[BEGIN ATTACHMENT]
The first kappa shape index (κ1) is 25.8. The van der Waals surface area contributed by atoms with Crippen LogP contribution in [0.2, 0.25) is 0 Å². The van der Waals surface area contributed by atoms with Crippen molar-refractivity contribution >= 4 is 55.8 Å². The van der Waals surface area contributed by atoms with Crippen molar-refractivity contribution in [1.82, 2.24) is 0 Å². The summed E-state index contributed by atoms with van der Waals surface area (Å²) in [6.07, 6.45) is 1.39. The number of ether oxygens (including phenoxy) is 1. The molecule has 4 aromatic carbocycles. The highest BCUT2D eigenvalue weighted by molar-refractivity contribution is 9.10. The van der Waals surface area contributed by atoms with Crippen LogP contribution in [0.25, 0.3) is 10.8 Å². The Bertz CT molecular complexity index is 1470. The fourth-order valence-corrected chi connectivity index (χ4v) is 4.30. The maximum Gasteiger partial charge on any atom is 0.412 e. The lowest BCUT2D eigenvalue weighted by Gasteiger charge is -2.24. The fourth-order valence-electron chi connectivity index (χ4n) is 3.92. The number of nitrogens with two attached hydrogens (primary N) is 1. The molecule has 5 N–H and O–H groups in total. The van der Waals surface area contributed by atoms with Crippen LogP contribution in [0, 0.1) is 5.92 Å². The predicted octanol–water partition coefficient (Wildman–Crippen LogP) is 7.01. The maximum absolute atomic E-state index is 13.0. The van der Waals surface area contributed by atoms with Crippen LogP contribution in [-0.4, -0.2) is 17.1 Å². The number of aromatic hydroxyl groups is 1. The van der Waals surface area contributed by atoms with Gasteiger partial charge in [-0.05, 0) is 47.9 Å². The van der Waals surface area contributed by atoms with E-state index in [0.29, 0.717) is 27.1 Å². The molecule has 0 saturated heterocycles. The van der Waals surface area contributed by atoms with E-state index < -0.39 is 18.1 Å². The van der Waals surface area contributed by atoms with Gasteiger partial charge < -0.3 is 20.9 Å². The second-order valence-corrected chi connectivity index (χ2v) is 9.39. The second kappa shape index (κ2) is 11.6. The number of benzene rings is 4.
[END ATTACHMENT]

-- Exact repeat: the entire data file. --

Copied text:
The first kappa shape index (κ1) is 25.8. The van der Waals surface area contributed by atoms with Crippen LogP contribution in [0.2, 0.25) is 0 Å². The van der Waals surface area contributed by atoms with Crippen molar-refractivity contribution >= 4 is 55.8 Å². The van der Waals surface area contributed by atoms with Crippen molar-refractivity contribution in [1.82, 2.24) is 0 Å². The summed E-state index contributed by atoms with van der Waals surface area (Å²) in [6.07, 6.45) is 1.39. The number of ether oxygens (including phenoxy) is 1. The molecule has 4 aromatic carbocycles. The highest BCUT2D eigenvalue weighted by molar-refractivity contribution is 9.10. The van der Waals surface area contributed by atoms with Crippen LogP contribution in [0.25, 0.3) is 10.8 Å². The Bertz CT molecular complexity index is 1470. The fourth-order valence-corrected chi connectivity index (χ4v) is 4.30. The maximum Gasteiger partial charge on any atom is 0.412 e. The lowest BCUT2D eigenvalue weighted by Gasteiger charge is -2.24. The fourth-order valence-electron chi connectivity index (χ4n) is 3.92. The number of nitrogens with two attached hydrogens (primary N) is 1. The molecule has 5 N–H and O–H groups in total. The van der Waals surface area contributed by atoms with Crippen LogP contribution in [0, 0.1) is 5.92 Å². The predicted octanol–water partition coefficient (Wildman–Crippen LogP) is 7.01. The maximum absolute atomic E-state index is 13.0. The van der Waals surface area contributed by atoms with Crippen LogP contribution in [-0.4, -0.2) is 17.1 Å². The number of aromatic hydroxyl groups is 1. The van der Waals surface area contributed by atoms with Gasteiger partial charge in [-0.05, 0) is 47.9 Å². The van der Waals surface area contributed by atoms with E-state index in [0.29, 0.717) is 27.1 Å². The molecule has 0 saturated heterocycles. The van der Waals surface area contributed by atoms with E-state index < -0.39 is 18.1 Å². The van der Waals surface area contributed by atoms with Gasteiger partial charge < -0.3 is 20.9 Å². The second-order valence-corrected chi connectivity index (χ2v) is 9.39. The second kappa shape index (κ2) is 11.6. The number of benzene rings is 4.